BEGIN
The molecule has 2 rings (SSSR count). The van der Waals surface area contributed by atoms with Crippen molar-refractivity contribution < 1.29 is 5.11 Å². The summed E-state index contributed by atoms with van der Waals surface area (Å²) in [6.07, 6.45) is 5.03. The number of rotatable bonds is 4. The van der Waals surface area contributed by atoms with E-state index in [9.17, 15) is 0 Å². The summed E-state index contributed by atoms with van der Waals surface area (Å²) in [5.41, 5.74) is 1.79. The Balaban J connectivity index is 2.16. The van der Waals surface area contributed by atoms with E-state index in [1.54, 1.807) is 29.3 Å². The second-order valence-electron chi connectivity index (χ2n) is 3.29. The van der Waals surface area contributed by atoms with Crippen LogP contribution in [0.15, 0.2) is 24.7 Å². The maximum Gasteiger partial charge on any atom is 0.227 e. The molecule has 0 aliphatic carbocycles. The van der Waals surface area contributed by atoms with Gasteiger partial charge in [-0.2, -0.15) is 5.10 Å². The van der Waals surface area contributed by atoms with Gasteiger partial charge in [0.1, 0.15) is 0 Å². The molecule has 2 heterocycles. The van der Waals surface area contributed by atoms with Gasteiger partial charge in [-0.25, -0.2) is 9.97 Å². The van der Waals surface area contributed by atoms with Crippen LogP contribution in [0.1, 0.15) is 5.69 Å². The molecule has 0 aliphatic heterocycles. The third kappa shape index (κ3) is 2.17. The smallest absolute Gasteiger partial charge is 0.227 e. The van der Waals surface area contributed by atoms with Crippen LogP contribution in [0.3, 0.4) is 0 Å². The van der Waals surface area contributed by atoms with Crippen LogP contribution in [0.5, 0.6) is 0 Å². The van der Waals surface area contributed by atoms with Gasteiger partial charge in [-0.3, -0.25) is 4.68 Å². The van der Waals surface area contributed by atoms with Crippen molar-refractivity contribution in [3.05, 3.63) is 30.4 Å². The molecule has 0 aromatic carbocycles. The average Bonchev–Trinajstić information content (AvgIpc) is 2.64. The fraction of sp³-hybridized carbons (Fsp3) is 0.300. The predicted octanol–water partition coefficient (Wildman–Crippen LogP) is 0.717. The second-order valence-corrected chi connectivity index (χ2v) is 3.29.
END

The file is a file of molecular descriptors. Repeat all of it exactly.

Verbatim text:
The molecule has 2 rings (SSSR count). The van der Waals surface area contributed by atoms with Crippen molar-refractivity contribution < 1.29 is 5.11 Å². The summed E-state index contributed by atoms with van der Waals surface area (Å²) in [6.07, 6.45) is 5.03. The number of rotatable bonds is 4. The van der Waals surface area contributed by atoms with E-state index in [9.17, 15) is 0 Å². The summed E-state index contributed by atoms with van der Waals surface area (Å²) in [5.41, 5.74) is 1.79. The Balaban J connectivity index is 2.16. The van der Waals surface area contributed by atoms with E-state index in [1.54, 1.807) is 29.3 Å². The second-order valence-electron chi connectivity index (χ2n) is 3.29. The van der Waals surface area contributed by atoms with Crippen LogP contribution in [0.15, 0.2) is 24.7 Å². The maximum Gasteiger partial charge on any atom is 0.227 e. The molecule has 0 aliphatic carbocycles. The van der Waals surface area contributed by atoms with Gasteiger partial charge in [-0.2, -0.15) is 5.10 Å². The van der Waals surface area contributed by atoms with Gasteiger partial charge in [0.1, 0.15) is 0 Å². The molecule has 2 heterocycles. The van der Waals surface area contributed by atoms with Gasteiger partial charge in [-0.25, -0.2) is 9.97 Å². The van der Waals surface area contributed by atoms with Crippen LogP contribution in [0.1, 0.15) is 5.69 Å². The molecule has 0 aliphatic heterocycles. The third kappa shape index (κ3) is 2.17. The smallest absolute Gasteiger partial charge is 0.227 e. The van der Waals surface area contributed by atoms with Crippen LogP contribution in [0.3, 0.4) is 0 Å². The van der Waals surface area contributed by atoms with Crippen LogP contribution in [0.5, 0.6) is 0 Å². The van der Waals surface area contributed by atoms with Gasteiger partial charge in [-0.3, -0.25) is 4.68 Å². The van der Waals surface area contributed by atoms with Crippen molar-refractivity contribution in [3.05, 3.63) is 30.4 Å². The molecule has 0 aromatic carbocycles. The average Bonchev–Trinajstić information content (AvgIpc) is 2.64. The fraction of sp³-hybridized carbons (Fsp3) is 0.300. The predicted octanol–water partition coefficient (Wildman–Crippen LogP) is 0.717. The second-order valence-corrected chi connectivity index (χ2v) is 3.29.